A Donald Trump Republican presidential nomination would produce one of the largest minority voter turnouts ever – for Democrats.
So the Rev. Al Sharpton Thursday predicted Thursday. Speaking at a breakfast hosted by The Christian Science Monitor, the civil rights advocate and cable television show host said African-American and Latino voters were so appalled by Trump’s statements and actions that they would go to the poll in droves to make sure that he wouldn’t win the White House.
“I think Donald Trump, in his defiant, bias-tinged kind of persona, could bring the biggest turnout of black and Latino voters we’ve ever seen if the Democrats handle it right and go to their base,” Sharpton said. “If the Democrats handle Trump’s birther stuff, him denying at 69 years old he didn’t know who David Duke was, the KKK and all that, people would not only stand in line all night (to vote), they would come the night before and spend the night.”
Though Sharpton considers a potential Trump fall campaign “a gift” to Democrats, he said the party’s two presidential contenders still had a lot of work to do to win over voters.
He said he was concerned that former Secretary of State Hillary Clinton and Sen. Bernie Sanders, a Vermont independent, had failed thus far to overcome serious weaknesses in their campaigns.
Clinton, whose primary victories have been powered by strong African-American support, needs to do more to attract white, male, working-class voters, he said.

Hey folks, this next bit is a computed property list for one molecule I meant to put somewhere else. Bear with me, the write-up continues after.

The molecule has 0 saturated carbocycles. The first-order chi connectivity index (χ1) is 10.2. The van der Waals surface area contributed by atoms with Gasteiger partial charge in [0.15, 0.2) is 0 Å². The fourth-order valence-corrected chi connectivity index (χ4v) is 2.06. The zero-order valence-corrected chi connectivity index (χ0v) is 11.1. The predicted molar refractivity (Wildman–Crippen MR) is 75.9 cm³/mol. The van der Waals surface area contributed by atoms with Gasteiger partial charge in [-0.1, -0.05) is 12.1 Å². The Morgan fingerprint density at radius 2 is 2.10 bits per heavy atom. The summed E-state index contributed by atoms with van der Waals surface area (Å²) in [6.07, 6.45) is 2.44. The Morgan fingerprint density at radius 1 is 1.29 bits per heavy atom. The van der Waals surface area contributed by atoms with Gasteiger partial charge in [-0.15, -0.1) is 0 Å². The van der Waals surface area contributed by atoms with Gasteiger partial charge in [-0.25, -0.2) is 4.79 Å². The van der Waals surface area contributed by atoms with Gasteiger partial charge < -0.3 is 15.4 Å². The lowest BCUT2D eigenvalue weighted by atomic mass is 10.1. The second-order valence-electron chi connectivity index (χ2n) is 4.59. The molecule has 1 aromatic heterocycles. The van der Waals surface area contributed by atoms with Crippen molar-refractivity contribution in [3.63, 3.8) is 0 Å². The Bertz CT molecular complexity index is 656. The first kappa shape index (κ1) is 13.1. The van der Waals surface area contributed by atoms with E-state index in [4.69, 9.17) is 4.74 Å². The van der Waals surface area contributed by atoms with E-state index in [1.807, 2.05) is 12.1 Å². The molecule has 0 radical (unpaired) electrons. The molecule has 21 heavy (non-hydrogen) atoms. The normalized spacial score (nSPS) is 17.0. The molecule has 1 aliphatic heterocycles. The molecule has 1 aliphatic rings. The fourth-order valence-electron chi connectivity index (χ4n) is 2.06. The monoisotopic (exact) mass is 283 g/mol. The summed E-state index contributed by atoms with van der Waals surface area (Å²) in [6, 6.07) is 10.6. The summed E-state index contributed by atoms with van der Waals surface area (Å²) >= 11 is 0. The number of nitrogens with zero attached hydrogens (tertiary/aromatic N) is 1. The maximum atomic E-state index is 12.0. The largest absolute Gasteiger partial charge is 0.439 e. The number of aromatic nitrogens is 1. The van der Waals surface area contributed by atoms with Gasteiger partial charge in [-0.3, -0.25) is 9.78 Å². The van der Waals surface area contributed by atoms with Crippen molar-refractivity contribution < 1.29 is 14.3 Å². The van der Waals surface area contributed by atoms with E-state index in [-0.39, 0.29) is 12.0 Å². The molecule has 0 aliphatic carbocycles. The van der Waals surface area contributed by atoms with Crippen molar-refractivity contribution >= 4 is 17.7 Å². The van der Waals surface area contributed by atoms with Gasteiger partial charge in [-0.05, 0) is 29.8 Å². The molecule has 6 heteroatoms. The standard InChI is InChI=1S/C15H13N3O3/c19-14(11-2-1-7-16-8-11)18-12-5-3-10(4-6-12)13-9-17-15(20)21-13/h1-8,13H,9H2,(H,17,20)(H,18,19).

“What Mrs. Clinton must do is convince working-class whites that not only does she understand their situation in terms of the results of things like trade agreements, income inequality, the recklessness of Wall Street, but that she will fight on their behalf,” he said.
Sanders, if he is to be successful, must increase his African-American support, Sharpton said.
To say ‘I marched with Dr. King’ is great, it shows great character. But that was 50 years ago. . . . Tell me what you’ve done this century.
Al Sharpton on Sen. Bernie Sanders
“Bernie Sanders has a message that resonated around issues of employment, around issues of Wall Street, around issues of income inequality, but he has not resonated with African-American voters,” he said.
Sanders narrowly won Tuesday’s Michigan Democratic primary with 34 percent of the African-American vote, a number that Sharpton called “good for a Republican.”
“It’s not good for a progressive Democrat,” he said. “Less than a third of the black vote does not show that he just did ‘all right.’ ”
Sharpton, an Obama White House ally, hasn’t endorsed a candidate, though he said he was getting close to picking one. That might come as early as April, after Clinton and Sanders speak at Sharpton’s National Action Network convention.
He brushed aside a question about the possibility of Clinton being indicted in connection with having sensitive government information on a personal email server.
Joe Biden, as in vice president. He’s fresh enough for me.
Al Sharpton, on what fresh candidate he’d like to see if needed
When asked what fresh candidate he’d like to see jump into the Democratic race if Clinton were indicted, Sharpton said, “I think there’s a very fresh face around the corner in Joe Biden. Is that fresh enough for you?”
“I would think as far as we’re down in the process, you’d had to have someone who could unite the party quickly,” he said.
Sharpton later added Secretary of State John Kerry, former Massachusetts Gov. Deval Patrick and House Assistant Democratic Leader Jim Clyburn of South Carolina to his list.
“I think that a candidacy by Elizabeth Warren would be electrifying,” he said. Warren is a Massachusetts senator.